Hav­ing to com­pete for the op­por­tu­nity to co­op­er­ate is how dat­ing works too. Your goal is to reach co­op­er­a­tion (for a night or for a life­time) with the per­son you’re pur­su­ing. But you’re com­pet­ing with ev­ery­one else: com­pet­ing to be no­ticed, to go on a date, to earn their com­mit­ment. A lot of peo­ple I know miss out on re­la­tion­ships be­cause they’re afraid of los­ing the com­pe­ti­tion – get­ting re­jected.

They are ways to sneak around this fear, but they’re not op­ti­mal. Guys can use Tin­der, which is set up to make “not be­ing swiped right on” feel as lit­tle as pos­si­ble like re­jec­tion. But Tin­der is su­perfi­cial, has poor norms around it, and only re­ally works for the 20% of men who are most at­trac­tive.

Women can just choose not to ask any­one out at all, whether on­line or in phys­i­cal spaces. But that limits a woman’s choices to her OkCupid in­box or the men who hit on her, which se­lects for men who are ag­gres­sive flirters in­stead of the other at­tributes that are much more im­por­tant in a boyfriend. I think that most women can do much bet­ter by reach­ing out them­selves to bet­ter guys than their in­box pro­vides.

Get­ting over the fear of re­jec­tion is hard, but here again, sports can show the way. Los­ing a ten­nis match is less bad but has a lot in com­mon with get­ting turned down in a ro­man­tic set­ting. In the mo­ment, it feels ter­rible. But af­ter a while, you re­flect that los­ing the match/​date is not a whole­sale con­dem­na­tion of your worth as a per­son or your so­cial stand­ing. It tells you where your ex­pec­ta­tions should be set in the fu­ture and, most cru­cially, how you should im­prove.

There are com­pet­i­tive el­e­ments even in things that don’t look like a com­pe­ti­tion at all, like blog­ging. I en­joy read­ing all across the ra­tio­nal­ist blo­go­sphere. We build on each other’s ideas, link to each other’s posts, and sus­tain a shared com­mu­nity. But no­body (with one ex­cep­tion) has time to read all the blogs, so we are also com­pet­ing for reader at­ten­tion, links, and space on Scott’s blogroll.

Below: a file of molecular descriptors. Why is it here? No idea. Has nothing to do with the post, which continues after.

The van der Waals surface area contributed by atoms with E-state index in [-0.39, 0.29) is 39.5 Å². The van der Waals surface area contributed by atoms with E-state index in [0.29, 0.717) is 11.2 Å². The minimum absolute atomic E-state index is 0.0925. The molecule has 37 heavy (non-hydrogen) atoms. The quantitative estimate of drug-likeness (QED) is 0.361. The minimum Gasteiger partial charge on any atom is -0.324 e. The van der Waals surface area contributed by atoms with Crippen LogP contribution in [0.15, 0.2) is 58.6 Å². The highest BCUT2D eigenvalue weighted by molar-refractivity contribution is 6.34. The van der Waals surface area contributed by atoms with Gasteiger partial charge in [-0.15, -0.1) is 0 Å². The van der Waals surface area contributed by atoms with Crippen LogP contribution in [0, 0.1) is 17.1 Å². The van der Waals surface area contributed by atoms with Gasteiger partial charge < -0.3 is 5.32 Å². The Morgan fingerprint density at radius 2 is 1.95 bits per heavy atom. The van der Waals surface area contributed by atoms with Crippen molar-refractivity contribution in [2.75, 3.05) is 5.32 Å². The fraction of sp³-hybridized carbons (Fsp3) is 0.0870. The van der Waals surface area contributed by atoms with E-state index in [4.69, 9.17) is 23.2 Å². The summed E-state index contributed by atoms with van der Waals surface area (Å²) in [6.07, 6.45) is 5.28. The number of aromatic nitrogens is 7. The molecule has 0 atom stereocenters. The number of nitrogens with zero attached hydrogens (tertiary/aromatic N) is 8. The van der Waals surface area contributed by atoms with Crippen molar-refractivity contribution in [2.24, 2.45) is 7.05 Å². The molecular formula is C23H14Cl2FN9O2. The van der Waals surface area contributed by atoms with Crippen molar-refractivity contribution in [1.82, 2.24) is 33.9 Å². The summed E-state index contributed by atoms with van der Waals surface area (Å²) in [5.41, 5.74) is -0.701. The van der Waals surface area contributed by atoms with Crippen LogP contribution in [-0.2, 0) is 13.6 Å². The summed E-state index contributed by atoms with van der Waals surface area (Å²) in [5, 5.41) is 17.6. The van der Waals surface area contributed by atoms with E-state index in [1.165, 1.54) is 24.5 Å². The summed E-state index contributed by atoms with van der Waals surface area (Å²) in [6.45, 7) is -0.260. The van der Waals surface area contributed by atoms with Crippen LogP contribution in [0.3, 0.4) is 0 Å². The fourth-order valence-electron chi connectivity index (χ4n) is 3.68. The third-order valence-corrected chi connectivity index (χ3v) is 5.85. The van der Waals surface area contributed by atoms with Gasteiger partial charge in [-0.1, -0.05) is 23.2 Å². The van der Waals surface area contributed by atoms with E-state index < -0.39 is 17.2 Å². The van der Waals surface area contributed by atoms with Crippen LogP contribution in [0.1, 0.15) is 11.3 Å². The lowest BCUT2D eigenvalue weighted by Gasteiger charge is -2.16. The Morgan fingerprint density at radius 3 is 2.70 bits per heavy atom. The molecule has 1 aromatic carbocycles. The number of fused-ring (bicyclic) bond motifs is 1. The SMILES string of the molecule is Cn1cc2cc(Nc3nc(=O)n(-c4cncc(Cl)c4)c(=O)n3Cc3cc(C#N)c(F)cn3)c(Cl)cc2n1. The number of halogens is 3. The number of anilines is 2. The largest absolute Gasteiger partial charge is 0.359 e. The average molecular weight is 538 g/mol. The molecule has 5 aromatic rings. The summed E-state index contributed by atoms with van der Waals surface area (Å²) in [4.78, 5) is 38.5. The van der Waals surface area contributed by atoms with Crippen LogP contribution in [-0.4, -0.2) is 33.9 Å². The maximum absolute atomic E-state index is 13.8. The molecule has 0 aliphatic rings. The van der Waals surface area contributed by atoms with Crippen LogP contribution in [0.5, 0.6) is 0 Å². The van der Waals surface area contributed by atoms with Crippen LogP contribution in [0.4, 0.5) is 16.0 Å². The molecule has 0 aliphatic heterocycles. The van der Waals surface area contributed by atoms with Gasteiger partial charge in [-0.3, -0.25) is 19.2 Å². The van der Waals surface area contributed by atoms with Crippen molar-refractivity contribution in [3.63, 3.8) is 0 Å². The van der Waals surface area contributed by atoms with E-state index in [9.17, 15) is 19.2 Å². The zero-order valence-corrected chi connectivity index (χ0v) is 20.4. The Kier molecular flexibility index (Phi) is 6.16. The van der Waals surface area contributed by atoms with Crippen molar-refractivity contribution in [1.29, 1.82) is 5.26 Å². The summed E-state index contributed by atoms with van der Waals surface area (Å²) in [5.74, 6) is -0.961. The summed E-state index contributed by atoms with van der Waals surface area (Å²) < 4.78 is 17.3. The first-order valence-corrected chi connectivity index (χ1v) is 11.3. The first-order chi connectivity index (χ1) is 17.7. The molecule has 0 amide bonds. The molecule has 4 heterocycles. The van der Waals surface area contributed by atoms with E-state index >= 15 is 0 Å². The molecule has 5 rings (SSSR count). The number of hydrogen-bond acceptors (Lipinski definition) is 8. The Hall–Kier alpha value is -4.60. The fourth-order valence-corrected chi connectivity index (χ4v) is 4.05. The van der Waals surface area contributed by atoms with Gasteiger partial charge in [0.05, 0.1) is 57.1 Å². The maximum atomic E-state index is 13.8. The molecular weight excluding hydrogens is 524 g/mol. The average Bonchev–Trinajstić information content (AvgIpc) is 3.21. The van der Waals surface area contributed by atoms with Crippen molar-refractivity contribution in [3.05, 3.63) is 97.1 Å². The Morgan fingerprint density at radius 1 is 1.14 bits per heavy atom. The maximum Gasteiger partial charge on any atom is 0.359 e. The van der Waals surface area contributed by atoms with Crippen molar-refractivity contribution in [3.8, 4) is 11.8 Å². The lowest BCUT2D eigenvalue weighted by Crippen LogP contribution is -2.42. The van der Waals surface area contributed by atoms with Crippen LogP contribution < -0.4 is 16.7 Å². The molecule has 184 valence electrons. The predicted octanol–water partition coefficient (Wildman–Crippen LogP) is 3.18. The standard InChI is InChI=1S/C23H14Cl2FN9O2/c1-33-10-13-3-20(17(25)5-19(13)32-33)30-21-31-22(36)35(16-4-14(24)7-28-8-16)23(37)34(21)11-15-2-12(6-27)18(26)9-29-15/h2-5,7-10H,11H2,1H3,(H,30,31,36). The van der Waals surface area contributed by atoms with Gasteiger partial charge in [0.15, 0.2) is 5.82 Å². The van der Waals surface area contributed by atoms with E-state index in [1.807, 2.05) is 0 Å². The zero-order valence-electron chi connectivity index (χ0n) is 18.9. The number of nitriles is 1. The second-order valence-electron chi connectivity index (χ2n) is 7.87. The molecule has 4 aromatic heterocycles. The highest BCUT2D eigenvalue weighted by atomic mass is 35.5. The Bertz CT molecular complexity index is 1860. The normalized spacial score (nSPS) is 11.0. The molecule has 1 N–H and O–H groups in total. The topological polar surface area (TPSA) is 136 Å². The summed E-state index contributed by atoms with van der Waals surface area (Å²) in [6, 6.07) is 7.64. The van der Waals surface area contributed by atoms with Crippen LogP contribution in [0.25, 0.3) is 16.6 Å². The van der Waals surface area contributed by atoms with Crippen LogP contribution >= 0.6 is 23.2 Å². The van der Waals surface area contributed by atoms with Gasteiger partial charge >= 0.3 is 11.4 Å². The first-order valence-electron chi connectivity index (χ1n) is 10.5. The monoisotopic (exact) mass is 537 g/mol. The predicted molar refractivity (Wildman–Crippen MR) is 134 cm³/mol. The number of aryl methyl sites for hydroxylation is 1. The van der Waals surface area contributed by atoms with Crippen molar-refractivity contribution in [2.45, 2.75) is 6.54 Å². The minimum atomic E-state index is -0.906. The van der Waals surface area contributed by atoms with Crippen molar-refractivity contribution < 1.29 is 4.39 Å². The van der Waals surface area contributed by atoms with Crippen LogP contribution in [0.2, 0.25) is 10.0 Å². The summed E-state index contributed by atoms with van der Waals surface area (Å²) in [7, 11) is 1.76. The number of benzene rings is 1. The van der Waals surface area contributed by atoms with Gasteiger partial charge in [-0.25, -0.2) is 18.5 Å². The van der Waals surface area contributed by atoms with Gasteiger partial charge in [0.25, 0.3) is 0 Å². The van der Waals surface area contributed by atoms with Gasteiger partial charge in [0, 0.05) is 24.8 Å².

This doesn’t mean that I post with the in­ten­tion of steal­ing read­ers away from John or Sarah. But it im­plies that I think that my blog is com­pet­i­tive with theirs, that it’s worth some­one’s time to read Pu­tanu­monit on their re­stroom break. Blog­ging also means I’m will­ing to take an oc­ca­sional L: writ­ing some­thing stupid or poli­ti­cal or just poorly writ­ten and be­ing told by peo­ple that I wasted their re­stroom break and they’re not get­ting it back. Hope­fully, these losses make Pu­tanu­monit bet­ter.

Only 20% of LessWrong par­ti­ci­pants ac­tive enough to fill out a sur­vey have ever writ­ten a post. When I ask my friends who are in the re­main­ing 80%, they don’t say it’s be­cause they have liter­ally noth­ing to con­tribute. They’re afraid that what they write will not be good, and if it’s good it won’t be origi­nal, and if it’s good and origi­nal then Scott will write about the same thing bet­ter in a few weeks any­way. They don’t like the karma sys­tem of up­votes and down­votes. In short: they know it’s a com­pe­ti­tion, and they don’t want to com­pete.

No one gets to hear their ideas, en­joy their writ­ing, or cor­rect their mis­takes. If co­op­er­a­tion is hap­pen­ing, they’re not a part of it.

Win­ning is for Losers was about one sort of mis­take peo­ple can make: they see a hi­er­ar­chy of points and rank­ings (e.g., the en­tire Amer­i­can ed­u­ca­tion sys­tem) and ded­i­cat­ing all their re­sources to win­ning in­stead of ask­ing whether the game is even worth it. But I’m see­ing the op­po­site mis­take more and more, peo­ple see­ing com­pe­ti­tion and flinch­ing away in­stinc­tively. They tell them­selves that they’re the good guys, co­op­er­at­ing in­stead of fight­ing.

But if win­ning is for losers, co­op­er­a­tion is for the win­ners.